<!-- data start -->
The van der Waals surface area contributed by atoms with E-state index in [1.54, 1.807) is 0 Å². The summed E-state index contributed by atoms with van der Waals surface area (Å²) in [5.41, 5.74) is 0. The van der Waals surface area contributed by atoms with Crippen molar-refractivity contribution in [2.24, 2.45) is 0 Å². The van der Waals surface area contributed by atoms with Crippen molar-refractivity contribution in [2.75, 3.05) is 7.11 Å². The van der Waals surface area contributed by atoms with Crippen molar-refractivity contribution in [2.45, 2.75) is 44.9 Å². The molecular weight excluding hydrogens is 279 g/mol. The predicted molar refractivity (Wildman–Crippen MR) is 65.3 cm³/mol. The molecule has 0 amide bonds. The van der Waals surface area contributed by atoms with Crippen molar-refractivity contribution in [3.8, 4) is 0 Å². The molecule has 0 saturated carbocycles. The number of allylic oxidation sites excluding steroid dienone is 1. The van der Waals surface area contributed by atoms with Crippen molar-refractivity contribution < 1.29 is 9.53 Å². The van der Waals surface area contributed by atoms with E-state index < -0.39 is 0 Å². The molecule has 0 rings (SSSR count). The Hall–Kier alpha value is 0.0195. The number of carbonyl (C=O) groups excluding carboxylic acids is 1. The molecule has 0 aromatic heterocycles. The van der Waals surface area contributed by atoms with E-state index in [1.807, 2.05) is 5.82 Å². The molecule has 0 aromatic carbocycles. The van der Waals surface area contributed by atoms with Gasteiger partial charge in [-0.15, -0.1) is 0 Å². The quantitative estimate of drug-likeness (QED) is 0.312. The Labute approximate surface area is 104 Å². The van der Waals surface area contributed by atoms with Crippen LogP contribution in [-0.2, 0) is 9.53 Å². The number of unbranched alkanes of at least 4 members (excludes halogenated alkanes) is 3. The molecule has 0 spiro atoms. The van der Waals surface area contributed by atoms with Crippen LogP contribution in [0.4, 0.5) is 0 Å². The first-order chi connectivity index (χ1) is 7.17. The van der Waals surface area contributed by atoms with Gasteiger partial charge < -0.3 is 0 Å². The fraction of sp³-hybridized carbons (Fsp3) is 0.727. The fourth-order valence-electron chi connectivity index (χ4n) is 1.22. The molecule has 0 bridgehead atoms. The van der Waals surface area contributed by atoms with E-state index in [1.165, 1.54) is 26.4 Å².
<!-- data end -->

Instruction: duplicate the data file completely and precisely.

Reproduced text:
The van der Waals surface area contributed by atoms with E-state index in [1.54, 1.807) is 0 Å². The summed E-state index contributed by atoms with van der Waals surface area (Å²) in [5.41, 5.74) is 0. The van der Waals surface area contributed by atoms with Crippen molar-refractivity contribution in [2.24, 2.45) is 0 Å². The van der Waals surface area contributed by atoms with Crippen molar-refractivity contribution in [2.75, 3.05) is 7.11 Å². The van der Waals surface area contributed by atoms with Crippen molar-refractivity contribution in [2.45, 2.75) is 44.9 Å². The molecular weight excluding hydrogens is 279 g/mol. The predicted molar refractivity (Wildman–Crippen MR) is 65.3 cm³/mol. The molecule has 0 amide bonds. The van der Waals surface area contributed by atoms with Crippen molar-refractivity contribution in [3.8, 4) is 0 Å². The molecule has 0 saturated carbocycles. The number of allylic oxidation sites excluding steroid dienone is 1. The van der Waals surface area contributed by atoms with Crippen molar-refractivity contribution < 1.29 is 9.53 Å². The van der Waals surface area contributed by atoms with E-state index < -0.39 is 0 Å². The molecule has 0 rings (SSSR count). The Hall–Kier alpha value is 0.0195. The number of carbonyl (C=O) groups excluding carboxylic acids is 1. The molecule has 0 aromatic heterocycles. The van der Waals surface area contributed by atoms with E-state index in [1.807, 2.05) is 5.82 Å². The molecule has 0 aromatic carbocycles. The van der Waals surface area contributed by atoms with Gasteiger partial charge in [-0.15, -0.1) is 0 Å². The quantitative estimate of drug-likeness (QED) is 0.312. The Labute approximate surface area is 104 Å². The van der Waals surface area contributed by atoms with Crippen LogP contribution in [-0.2, 0) is 9.53 Å². The number of unbranched alkanes of at least 4 members (excludes halogenated alkanes) is 3. The molecule has 0 spiro atoms. The van der Waals surface area contributed by atoms with Crippen LogP contribution in [0.4, 0.5) is 0 Å². The first-order chi connectivity index (χ1) is 7.17. The van der Waals surface area contributed by atoms with Gasteiger partial charge < -0.3 is 0 Å². The fraction of sp³-hybridized carbons (Fsp3) is 0.727. The fourth-order valence-electron chi connectivity index (χ4n) is 1.22. The molecule has 0 bridgehead atoms. The van der Waals surface area contributed by atoms with E-state index in [1.165, 1.54) is 26.4 Å².